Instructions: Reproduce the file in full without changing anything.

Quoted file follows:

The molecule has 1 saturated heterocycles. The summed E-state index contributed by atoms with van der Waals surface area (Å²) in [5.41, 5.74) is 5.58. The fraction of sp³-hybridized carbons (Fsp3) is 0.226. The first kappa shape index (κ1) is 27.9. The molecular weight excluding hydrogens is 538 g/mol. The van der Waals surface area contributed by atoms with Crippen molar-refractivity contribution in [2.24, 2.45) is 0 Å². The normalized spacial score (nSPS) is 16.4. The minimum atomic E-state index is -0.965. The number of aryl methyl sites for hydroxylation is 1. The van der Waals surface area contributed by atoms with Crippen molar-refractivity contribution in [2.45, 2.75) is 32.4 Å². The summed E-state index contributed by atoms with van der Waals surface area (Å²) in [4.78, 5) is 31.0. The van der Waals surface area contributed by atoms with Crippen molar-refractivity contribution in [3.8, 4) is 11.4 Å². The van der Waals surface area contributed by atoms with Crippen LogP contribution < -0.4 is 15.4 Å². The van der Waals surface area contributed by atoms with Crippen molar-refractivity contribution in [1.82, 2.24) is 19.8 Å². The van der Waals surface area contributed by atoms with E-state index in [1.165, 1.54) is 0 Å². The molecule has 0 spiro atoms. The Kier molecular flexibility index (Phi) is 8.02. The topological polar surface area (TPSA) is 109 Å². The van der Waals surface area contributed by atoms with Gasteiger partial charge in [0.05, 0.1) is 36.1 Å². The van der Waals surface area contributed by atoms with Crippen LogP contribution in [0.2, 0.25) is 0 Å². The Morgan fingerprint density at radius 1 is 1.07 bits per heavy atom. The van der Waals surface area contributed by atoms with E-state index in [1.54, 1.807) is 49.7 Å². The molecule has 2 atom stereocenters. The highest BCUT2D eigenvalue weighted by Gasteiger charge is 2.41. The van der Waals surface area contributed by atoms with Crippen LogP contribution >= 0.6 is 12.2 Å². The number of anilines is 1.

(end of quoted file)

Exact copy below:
The molecule has 1 saturated heterocycles. The summed E-state index contributed by atoms with van der Waals surface area (Å²) in [5.41, 5.74) is 5.58. The fraction of sp³-hybridized carbons (Fsp3) is 0.226. The first kappa shape index (κ1) is 27.9. The molecular weight excluding hydrogens is 538 g/mol. The van der Waals surface area contributed by atoms with Crippen molar-refractivity contribution in [2.24, 2.45) is 0 Å². The normalized spacial score (nSPS) is 16.4. The minimum atomic E-state index is -0.965. The number of aryl methyl sites for hydroxylation is 1. The van der Waals surface area contributed by atoms with Crippen molar-refractivity contribution in [2.45, 2.75) is 32.4 Å². The summed E-state index contributed by atoms with van der Waals surface area (Å²) in [4.78, 5) is 31.0. The van der Waals surface area contributed by atoms with Crippen molar-refractivity contribution in [3.8, 4) is 11.4 Å². The van der Waals surface area contributed by atoms with Crippen LogP contribution < -0.4 is 15.4 Å². The van der Waals surface area contributed by atoms with Crippen molar-refractivity contribution in [1.82, 2.24) is 19.8 Å². The van der Waals surface area contributed by atoms with E-state index in [1.165, 1.54) is 0 Å². The molecule has 0 spiro atoms. The Kier molecular flexibility index (Phi) is 8.02. The topological polar surface area (TPSA) is 109 Å². The van der Waals surface area contributed by atoms with Gasteiger partial charge in [0.05, 0.1) is 36.1 Å². The van der Waals surface area contributed by atoms with Crippen LogP contribution in [0.2, 0.25) is 0 Å². The Morgan fingerprint density at radius 1 is 1.07 bits per heavy atom. The van der Waals surface area contributed by atoms with E-state index in [1.54, 1.807) is 49.7 Å². The molecule has 2 atom stereocenters. The highest BCUT2D eigenvalue weighted by Gasteiger charge is 2.41. The van der Waals surface area contributed by atoms with Crippen LogP contribution >= 0.6 is 12.2 Å². The number of anilines is 1.